How real is the threat from Ukraine’s Zaporizhzhya nuclear plant? – Politico


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Reports of shelling on Europe’s largest nuclear power plant in Russia-occupied Ukraine have rekindled fears of a nuclear disaster – but experts believe the risk of a Chernobyl-like catastrophe remains low.

The plant in Zaporizhzhya, under the control of Moscow troops since March, was hit with multiple shelling attacks in the weekends.

Ukraine and Russia trade allegations of attacks with Ukraine Saying A Russian attack damaged three radiation monitoring detectors and a plant worker was hospitalized with shrapnel wounds.

With UN Secretary-General Antonio Guterres, news of the attacks immediately drew international condemnation. Call “Any attack” on nuclear facilities is “suicidal” and the head of the International Atomic Energy Agency, Rafael Mariano Grossi request To “exercise the utmost restraint” on both sides to avoid a nuclear disaster.

Ukraine’s President Volodymyr Zelensky immediately urged Western countries to impose new sanctions on Russia on its nuclear industry. previous warnings From the Chernobyl-scale disaster.

“The world must not forget about Chernobyl and remember that Zaporizhzhya” [nuclear power plant] the largest in Europe,” he Told, “The Chernobyl disaster is an explosion in one reactor, Zaporizhzhya has six power units.”

But experts say the situation in Zaporizhzhya – where 500 Russian soldiers and 50 pieces of heavy machinery, including tanks, are stationed according to Ukraine – does not warrant warning of a Europe-wide disaster.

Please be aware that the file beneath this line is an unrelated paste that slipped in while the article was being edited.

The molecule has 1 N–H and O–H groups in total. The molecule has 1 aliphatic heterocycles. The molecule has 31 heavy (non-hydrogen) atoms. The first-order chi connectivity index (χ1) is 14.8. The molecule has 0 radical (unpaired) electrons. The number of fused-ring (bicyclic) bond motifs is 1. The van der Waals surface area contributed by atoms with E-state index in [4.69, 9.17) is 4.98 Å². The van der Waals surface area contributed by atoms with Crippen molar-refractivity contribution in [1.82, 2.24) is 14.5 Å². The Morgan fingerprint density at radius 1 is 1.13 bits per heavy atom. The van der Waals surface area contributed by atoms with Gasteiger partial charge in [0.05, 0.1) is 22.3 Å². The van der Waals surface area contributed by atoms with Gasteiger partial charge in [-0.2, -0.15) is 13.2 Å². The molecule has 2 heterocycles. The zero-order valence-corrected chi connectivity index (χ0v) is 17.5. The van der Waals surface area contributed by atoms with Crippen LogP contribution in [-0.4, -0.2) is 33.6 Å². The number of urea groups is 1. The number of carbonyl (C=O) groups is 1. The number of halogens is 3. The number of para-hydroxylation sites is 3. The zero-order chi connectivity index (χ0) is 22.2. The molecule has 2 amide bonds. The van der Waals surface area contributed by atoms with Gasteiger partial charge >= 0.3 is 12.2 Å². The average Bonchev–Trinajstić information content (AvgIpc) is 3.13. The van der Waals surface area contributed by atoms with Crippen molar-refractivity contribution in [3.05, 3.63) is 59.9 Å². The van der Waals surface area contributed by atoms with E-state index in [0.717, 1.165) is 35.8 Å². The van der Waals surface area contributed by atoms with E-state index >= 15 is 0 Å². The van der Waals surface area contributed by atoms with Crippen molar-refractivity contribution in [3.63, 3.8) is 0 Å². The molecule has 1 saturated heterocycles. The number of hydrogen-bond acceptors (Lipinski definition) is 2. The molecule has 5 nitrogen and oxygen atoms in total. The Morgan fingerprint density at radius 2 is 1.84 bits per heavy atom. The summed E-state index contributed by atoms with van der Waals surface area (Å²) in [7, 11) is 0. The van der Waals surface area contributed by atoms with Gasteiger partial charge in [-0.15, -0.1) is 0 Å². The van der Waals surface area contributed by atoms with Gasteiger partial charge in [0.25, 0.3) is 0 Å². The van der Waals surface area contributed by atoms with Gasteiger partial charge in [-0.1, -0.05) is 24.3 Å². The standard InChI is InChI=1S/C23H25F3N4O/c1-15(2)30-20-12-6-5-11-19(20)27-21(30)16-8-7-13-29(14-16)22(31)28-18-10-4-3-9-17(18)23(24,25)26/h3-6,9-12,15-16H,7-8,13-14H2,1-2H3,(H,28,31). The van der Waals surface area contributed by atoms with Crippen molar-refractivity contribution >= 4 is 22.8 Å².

According to Leon Sizelj, president of the European Nuclear Society, the risks from shelling are limited, as the reactors are protected by concrete for up to 10 meters. He estimated that only a barrage of targeted aerial bombardment would likely break through the walls of the reactor.

He said the attack would have limited impact on spent fuel storage sites, as any released radioactive material would travel only 10 to 20 kilometers.

James Acton, co-director of the nuclear policy program at the Carnegie Endowment for International Peace, agreed that the shelling is not a real risk, pointing instead to the vulnerability of the plant’s cooling system.

“The perfect analogy here is Fukushima not Chernobyl,” he said.

Nuclear power plants are designed with multiple independent protection systems, including multiple grid connections and backup diesel generators. Zaporizhzhia also uses a spray pond for cooling, meaning that warm water from inside the plant is sprayed into the outside air to lower the temperature.

Russian military vehicles pass through the gates of the Zaporizhzhya Nuclear Power Station. Andrey Borodulin / AFP via Getty Images

“These are actually going to be relatively vulnerable because they have to be in contact with the outside world,” Acton said, “making them potential targets of attack.”

Both stressed that even in the worst case scenario – if the cooling system fails, causing reactor meltdown – it will only cause serious damage locally. Cizelj estimated a radius of 30 kilometers.

“It would be a tragedy for the local people,” he said, even though it didn’t cause any immediate casualties, but “the environment for us in Europe.”

So why are Russia and Ukraine accusing each other of shelling and emphasizing the risk of disaster?

“The idea of ​​a nuclear accident is scary — it will get people’s attention — so it’s a ready-made tool for this purpose,” said John Erath, senior policy director at the Center for Arms Control and Non-Proliferation, a nonprofit. ,

For Russia, this is a way to “increase the stake to increase” [domestic] Concern… to highlight the importance of continuing military operations,” he said.

It could also be a strategy to “play on Western fears of a nuclear disaster and undermine Western will to provide additional military aid to Ukraine”. analysis Published Monday from the Institute for the Study of War.

For Ukraine, the aim is to build “public sympathy” around the captured plant, Erath said.

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